UFT lawsuit pushes back on education department redactions

A page from a batch of Department of Education emails released in June was almost completely redacted when it was released in response to a Freedom of Information Law request. The UFT is suing over the scope of the department's redactions.

The city teachers union wants the Department of Education to justify withholding large swaths of information in emails it released to the union earlier this year.

The UFT announced today that it is filing a lawsuit charging that the department redacted more than it should have when it fulfilled a union request for internal emails earlier this year.

The emails were the target of a May 2010 Freedom of Information Law request by the UFT. The union wanted to see the communication exchanged between top department officials and charter school supporters in late 2009 and early 2010, a period when legislators were under pressure to lift the cap on the number of charter schools in the state.

The department did not quickly release the emails, saying that the request was too broad when it deferred the request each month. In April, two years after first asking for the emails, the union filed suit over the delay, and shortly after that, the department started releasing the emails in sections.

The emails shed some light on the department’s internal communications and showed that then-Chancellor Joel Klein kept close tabs on legislative advocacy around charter schools. But to a significant extent, they revealed nothing.

“The latest internal Department of Education emails to come to light are mostly dark: The 228 pages released today contain large swaths of blacked-out text,” we wrote in June, when the city released hundreds of messages from December 2009. Some pages contained only a black box, with every single word redacted. Other pages showed only small portions of messages, while others showed the emails that Klein had received but obscured his answers.

The state’s Freedom of Information Law allows public entities to withhold some kinds of information when it is requested, including information about collective bargaining, details that would violate public officials’ personal privacy, and some kinds of intra-agency communications.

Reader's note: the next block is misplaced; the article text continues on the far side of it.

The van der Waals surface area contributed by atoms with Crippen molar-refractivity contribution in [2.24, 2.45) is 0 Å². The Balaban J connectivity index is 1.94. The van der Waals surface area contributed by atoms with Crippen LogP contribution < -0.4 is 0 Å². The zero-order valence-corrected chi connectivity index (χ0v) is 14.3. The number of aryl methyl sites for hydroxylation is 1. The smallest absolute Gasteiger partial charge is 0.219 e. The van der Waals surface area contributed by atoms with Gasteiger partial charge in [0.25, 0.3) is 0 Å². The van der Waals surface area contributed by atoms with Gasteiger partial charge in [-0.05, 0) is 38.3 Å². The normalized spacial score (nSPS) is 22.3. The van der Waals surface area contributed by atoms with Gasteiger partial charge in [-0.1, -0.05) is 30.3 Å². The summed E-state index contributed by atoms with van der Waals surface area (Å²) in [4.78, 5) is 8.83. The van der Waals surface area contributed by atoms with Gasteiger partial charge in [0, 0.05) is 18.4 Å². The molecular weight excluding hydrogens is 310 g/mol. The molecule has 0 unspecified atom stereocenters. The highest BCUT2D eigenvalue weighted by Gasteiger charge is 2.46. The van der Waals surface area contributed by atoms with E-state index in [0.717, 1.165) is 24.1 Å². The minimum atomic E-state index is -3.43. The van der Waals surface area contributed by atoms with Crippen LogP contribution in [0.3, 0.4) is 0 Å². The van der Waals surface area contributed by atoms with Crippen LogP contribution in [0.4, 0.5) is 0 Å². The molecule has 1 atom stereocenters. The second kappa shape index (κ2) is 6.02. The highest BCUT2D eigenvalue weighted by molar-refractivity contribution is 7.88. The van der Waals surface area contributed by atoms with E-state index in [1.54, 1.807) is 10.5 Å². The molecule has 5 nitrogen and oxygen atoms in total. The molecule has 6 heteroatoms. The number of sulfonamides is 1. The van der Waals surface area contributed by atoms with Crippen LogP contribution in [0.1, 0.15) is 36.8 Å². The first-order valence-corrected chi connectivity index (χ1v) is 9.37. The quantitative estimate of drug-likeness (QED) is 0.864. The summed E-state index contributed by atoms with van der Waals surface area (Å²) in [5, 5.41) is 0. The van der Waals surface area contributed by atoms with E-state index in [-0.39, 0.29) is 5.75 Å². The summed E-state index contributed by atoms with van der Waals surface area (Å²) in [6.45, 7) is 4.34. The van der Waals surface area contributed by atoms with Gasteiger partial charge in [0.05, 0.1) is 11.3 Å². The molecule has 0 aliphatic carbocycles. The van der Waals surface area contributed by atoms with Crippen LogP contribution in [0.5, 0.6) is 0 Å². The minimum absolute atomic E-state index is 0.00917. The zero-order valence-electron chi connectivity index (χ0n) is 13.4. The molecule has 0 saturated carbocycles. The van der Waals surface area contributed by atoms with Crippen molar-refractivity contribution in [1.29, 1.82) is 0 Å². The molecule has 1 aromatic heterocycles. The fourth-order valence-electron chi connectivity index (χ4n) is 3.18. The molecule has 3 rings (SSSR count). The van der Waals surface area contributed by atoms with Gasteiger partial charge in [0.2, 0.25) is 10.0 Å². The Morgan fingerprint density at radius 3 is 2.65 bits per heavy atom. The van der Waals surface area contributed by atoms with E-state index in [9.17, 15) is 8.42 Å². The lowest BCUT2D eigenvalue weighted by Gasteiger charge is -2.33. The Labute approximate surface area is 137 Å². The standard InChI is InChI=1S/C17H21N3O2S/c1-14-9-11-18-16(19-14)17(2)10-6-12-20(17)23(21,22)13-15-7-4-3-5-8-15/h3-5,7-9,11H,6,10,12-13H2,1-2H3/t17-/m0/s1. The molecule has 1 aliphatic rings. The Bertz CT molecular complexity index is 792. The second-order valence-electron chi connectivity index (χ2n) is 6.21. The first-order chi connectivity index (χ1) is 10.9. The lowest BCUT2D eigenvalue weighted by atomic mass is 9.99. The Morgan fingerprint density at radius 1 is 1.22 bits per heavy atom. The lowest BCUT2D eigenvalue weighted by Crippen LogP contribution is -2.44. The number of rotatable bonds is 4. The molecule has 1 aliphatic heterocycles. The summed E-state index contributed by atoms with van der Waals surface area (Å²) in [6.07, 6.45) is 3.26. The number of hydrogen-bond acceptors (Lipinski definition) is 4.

But the union’s lawsuit charges that many, if not all, of the department’s redactions did not fall into protected categories. At the very least, the union says, the city should be forced to produce an itemized accounting of why it blacked out each of the emails it redacted.

The redactions were particularly galling to union officials coming as they did just months after the department responded very differently to another FOIL request — for individual teachers’ ratings, filed by several news organizations. In that case, as soon as a court cleared the way for the ratings’ release, the department handed them over to the news organizations, many of which published each teacher’s name and score.

“At the Department of Education, information is rarely free, particularly when important issues are involved,” UFT President Michael Mulgrew said today in a statement. “Like dozens of other organizations, from parent groups to the city’s media, the UFT has struggled to get the DOE to live up to its obligations to make public information public, and we have asked the courts to intervene.”

A spokeswoman for the city’s Corporation Council said the city had not yet received the legal papers this afternoon. But she said city lawyers are confident that the redactions are all legal.

“The Department of Education has spent a great deal of time on the UFT’s voluminous request,” said the spokeswoman, Kate Ahlers, in a statement. “DOE gathered well over ten thousand e-mails and individually reviewed each one. We believe the redactions made were entirely lawful and appropriate.”

on the run

‘Sex and the City’ star and public schools advocate Cynthia Nixon launches bid for N.Y. governor

Cynthia Nixon on Monday announced her long-anticipated run for New York governor.